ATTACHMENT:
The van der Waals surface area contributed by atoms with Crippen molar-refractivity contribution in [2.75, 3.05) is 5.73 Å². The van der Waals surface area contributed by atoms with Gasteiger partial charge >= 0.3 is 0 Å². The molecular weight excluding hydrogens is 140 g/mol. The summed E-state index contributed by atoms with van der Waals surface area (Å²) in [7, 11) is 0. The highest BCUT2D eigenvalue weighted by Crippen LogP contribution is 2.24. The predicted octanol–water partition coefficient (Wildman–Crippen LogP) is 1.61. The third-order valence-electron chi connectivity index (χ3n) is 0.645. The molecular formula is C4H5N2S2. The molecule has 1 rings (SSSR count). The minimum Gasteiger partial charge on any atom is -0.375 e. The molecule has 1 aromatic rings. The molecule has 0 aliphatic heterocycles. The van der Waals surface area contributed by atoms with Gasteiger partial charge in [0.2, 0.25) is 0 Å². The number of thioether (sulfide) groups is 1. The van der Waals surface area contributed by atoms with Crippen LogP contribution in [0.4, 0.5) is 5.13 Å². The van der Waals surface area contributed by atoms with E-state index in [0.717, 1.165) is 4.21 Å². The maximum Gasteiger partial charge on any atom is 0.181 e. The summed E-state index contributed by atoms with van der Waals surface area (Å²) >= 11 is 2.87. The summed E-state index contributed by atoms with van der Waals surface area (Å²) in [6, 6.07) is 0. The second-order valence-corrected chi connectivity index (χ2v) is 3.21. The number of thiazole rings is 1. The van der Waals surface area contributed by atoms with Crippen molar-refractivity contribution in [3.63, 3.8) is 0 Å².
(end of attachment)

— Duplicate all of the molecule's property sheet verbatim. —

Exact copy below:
The van der Waals surface area contributed by atoms with Crippen molar-refractivity contribution in [2.75, 3.05) is 5.73 Å². The van der Waals surface area contributed by atoms with Gasteiger partial charge >= 0.3 is 0 Å². The molecular weight excluding hydrogens is 140 g/mol. The summed E-state index contributed by atoms with van der Waals surface area (Å²) in [7, 11) is 0. The highest BCUT2D eigenvalue weighted by Crippen LogP contribution is 2.24. The predicted octanol–water partition coefficient (Wildman–Crippen LogP) is 1.61. The third-order valence-electron chi connectivity index (χ3n) is 0.645. The molecular formula is C4H5N2S2. The molecule has 1 rings (SSSR count). The minimum Gasteiger partial charge on any atom is -0.375 e. The molecule has 1 aromatic rings. The molecule has 0 aliphatic heterocycles. The van der Waals surface area contributed by atoms with Gasteiger partial charge in [0.2, 0.25) is 0 Å². The number of thioether (sulfide) groups is 1. The van der Waals surface area contributed by atoms with Crippen LogP contribution in [0.4, 0.5) is 5.13 Å². The van der Waals surface area contributed by atoms with E-state index in [0.717, 1.165) is 4.21 Å². The maximum Gasteiger partial charge on any atom is 0.181 e. The summed E-state index contributed by atoms with van der Waals surface area (Å²) >= 11 is 2.87. The summed E-state index contributed by atoms with van der Waals surface area (Å²) in [6, 6.07) is 0. The second-order valence-corrected chi connectivity index (χ2v) is 3.21. The number of thiazole rings is 1. The van der Waals surface area contributed by atoms with Crippen molar-refractivity contribution in [3.63, 3.8) is 0 Å².